Since turning professional in 2005, Holmes has a total of seven wins to his credit, four of which have come on the PGA Tour. He has twice finished in the top five of a major championship, with a T4 finish at the 2016 Masters and a 3rd place in the 2016 Open Championship. Incredibly, Holmes posted these career-best major finishes after dealing with a major medical issue in 2011. Holmes had to undergo brain surgery to address structural defects in his cerebellum, and then also experienced a setback due to complications from the surgery. To come back from such a difficult personal experience to play great golf in the years that followed says a lot about J.B. Holmes both on and off the golf course.

In this article, we are going to take a close look at Holmes' golf swing – specifically, the short backswing he uses, even off the tee. Long driving is usually associated with a long backswing, but that certainly isn't the case with J.B. Holmes. Even though he employs a short swing – one of the shortest on Tour – he is still an incredibly long hitter. While you probably aren't going to match up with J.B. off the tee anytime soon, you can still learn from his example. Many amateur golfers can benefit from learning the lesson that it isn't necessary to make a long backswing when trying to hit long drives. The rest of your technique is far more important than the length of your swing, and that point should be crystal clear by the end of this article.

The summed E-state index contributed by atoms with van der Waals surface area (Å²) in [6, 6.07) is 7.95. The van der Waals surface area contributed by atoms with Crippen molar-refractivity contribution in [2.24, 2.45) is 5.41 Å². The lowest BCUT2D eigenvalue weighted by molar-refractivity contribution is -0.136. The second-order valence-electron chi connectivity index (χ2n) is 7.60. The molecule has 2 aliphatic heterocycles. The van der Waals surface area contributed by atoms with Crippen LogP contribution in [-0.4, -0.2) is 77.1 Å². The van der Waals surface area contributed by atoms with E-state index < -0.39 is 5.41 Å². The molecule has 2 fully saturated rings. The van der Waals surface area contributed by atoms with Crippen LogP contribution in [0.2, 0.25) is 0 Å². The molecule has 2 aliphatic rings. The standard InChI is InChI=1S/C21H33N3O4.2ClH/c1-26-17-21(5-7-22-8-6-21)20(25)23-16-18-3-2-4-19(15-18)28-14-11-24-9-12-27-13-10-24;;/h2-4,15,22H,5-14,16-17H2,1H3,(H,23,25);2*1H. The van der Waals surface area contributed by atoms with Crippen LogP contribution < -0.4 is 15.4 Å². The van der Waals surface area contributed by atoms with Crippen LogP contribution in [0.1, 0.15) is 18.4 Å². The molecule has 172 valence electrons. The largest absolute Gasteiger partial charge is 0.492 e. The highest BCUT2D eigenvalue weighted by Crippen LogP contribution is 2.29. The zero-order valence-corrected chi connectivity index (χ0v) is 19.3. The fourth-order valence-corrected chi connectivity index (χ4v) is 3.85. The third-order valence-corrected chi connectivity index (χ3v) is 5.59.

It is tremendously helpful to learn from the swings of the best golfers in the world, as they are obviously doing a lot of things right along the way. However, it should be mentioned that you don't need to attempt to copy the swing of any one particular player in order to improve your own game. In fact, trying to copy the swing of a top player will usually just end in frustration and disappointment. You should always take what you learn from others and try to apply it to your own game in subtle ways. For instance, after reading this article, you may decide that you want to tighten up your backswing a little bit. That could be a good idea – but don't run off to the range and try to swing exactly like J.B. Holmes.

All of the content in the article below is written from the perspective of a right-handed golfer. If you happen to play left-handed, please take a moment to reverse the directions as necessary.

How J.B. Makes It Work

How J.B. Makes It Work

With a backswing that doesn't put the club anywhere near parallel to the ground at the top, how does J.B. Holmes manage to produce such impressive power? Well, after taking a look at his golf swing, that question should be pretty easy to answer. Holmes does just about everything well in his swing, and the end result speaks for itself. You don't hit the ball this far and this accurately on accident – Holmes moves the club through the ball impressively time after time.

The following list highlights three of the best characteristics of J.B. Holmes' golf swing.